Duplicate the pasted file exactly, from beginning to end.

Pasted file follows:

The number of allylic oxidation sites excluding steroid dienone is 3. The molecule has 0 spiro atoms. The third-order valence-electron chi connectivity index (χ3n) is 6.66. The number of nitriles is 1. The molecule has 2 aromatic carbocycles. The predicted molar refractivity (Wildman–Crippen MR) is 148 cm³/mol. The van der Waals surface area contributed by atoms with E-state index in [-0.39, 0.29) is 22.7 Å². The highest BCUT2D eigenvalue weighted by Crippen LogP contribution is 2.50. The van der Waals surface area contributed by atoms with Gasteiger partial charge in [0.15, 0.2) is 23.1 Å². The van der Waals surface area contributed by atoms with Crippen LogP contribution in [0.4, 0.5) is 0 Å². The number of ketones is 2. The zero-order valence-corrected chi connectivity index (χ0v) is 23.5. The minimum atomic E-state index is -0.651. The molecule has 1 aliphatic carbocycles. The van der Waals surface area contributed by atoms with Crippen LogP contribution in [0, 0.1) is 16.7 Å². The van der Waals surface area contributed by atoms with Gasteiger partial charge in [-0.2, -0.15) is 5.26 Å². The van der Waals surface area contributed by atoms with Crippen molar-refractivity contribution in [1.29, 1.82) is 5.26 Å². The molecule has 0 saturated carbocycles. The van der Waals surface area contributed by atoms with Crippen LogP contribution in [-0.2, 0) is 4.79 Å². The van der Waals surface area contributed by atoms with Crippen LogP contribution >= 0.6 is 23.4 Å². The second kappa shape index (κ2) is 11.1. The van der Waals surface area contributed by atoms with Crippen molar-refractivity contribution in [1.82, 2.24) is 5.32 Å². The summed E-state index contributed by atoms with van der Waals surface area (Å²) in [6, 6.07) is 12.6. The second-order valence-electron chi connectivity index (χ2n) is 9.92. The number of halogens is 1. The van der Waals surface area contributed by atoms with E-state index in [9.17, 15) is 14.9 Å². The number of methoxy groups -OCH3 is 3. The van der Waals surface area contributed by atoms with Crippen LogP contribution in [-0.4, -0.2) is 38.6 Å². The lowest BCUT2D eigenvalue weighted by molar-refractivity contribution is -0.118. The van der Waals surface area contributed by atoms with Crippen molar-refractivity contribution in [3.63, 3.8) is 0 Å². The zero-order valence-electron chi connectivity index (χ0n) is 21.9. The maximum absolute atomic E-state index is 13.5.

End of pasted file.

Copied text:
The number of allylic oxidation sites excluding steroid dienone is 3. The molecule has 0 spiro atoms. The third-order valence-electron chi connectivity index (χ3n) is 6.66. The number of nitriles is 1. The molecule has 2 aromatic carbocycles. The predicted molar refractivity (Wildman–Crippen MR) is 148 cm³/mol. The van der Waals surface area contributed by atoms with E-state index in [-0.39, 0.29) is 22.7 Å². The highest BCUT2D eigenvalue weighted by Crippen LogP contribution is 2.50. The van der Waals surface area contributed by atoms with Gasteiger partial charge in [0.15, 0.2) is 23.1 Å². The van der Waals surface area contributed by atoms with Crippen LogP contribution in [0.4, 0.5) is 0 Å². The number of ketones is 2. The zero-order valence-corrected chi connectivity index (χ0v) is 23.5. The minimum atomic E-state index is -0.651. The molecule has 1 aliphatic carbocycles. The van der Waals surface area contributed by atoms with Crippen LogP contribution in [0, 0.1) is 16.7 Å². The van der Waals surface area contributed by atoms with Gasteiger partial charge in [-0.2, -0.15) is 5.26 Å². The van der Waals surface area contributed by atoms with Crippen molar-refractivity contribution in [1.29, 1.82) is 5.26 Å². The molecule has 0 saturated carbocycles. The van der Waals surface area contributed by atoms with Crippen LogP contribution in [-0.2, 0) is 4.79 Å². The van der Waals surface area contributed by atoms with Crippen LogP contribution >= 0.6 is 23.4 Å². The second kappa shape index (κ2) is 11.1. The van der Waals surface area contributed by atoms with Crippen molar-refractivity contribution in [1.82, 2.24) is 5.32 Å². The summed E-state index contributed by atoms with van der Waals surface area (Å²) in [6, 6.07) is 12.6. The second-order valence-electron chi connectivity index (χ2n) is 9.92. The number of halogens is 1. The van der Waals surface area contributed by atoms with E-state index in [9.17, 15) is 14.9 Å². The number of methoxy groups -OCH3 is 3. The van der Waals surface area contributed by atoms with Crippen LogP contribution in [-0.4, -0.2) is 38.6 Å². The lowest BCUT2D eigenvalue weighted by molar-refractivity contribution is -0.118. The van der Waals surface area contributed by atoms with Crippen molar-refractivity contribution in [3.63, 3.8) is 0 Å². The zero-order valence-electron chi connectivity index (χ0n) is 21.9. The maximum absolute atomic E-state index is 13.5.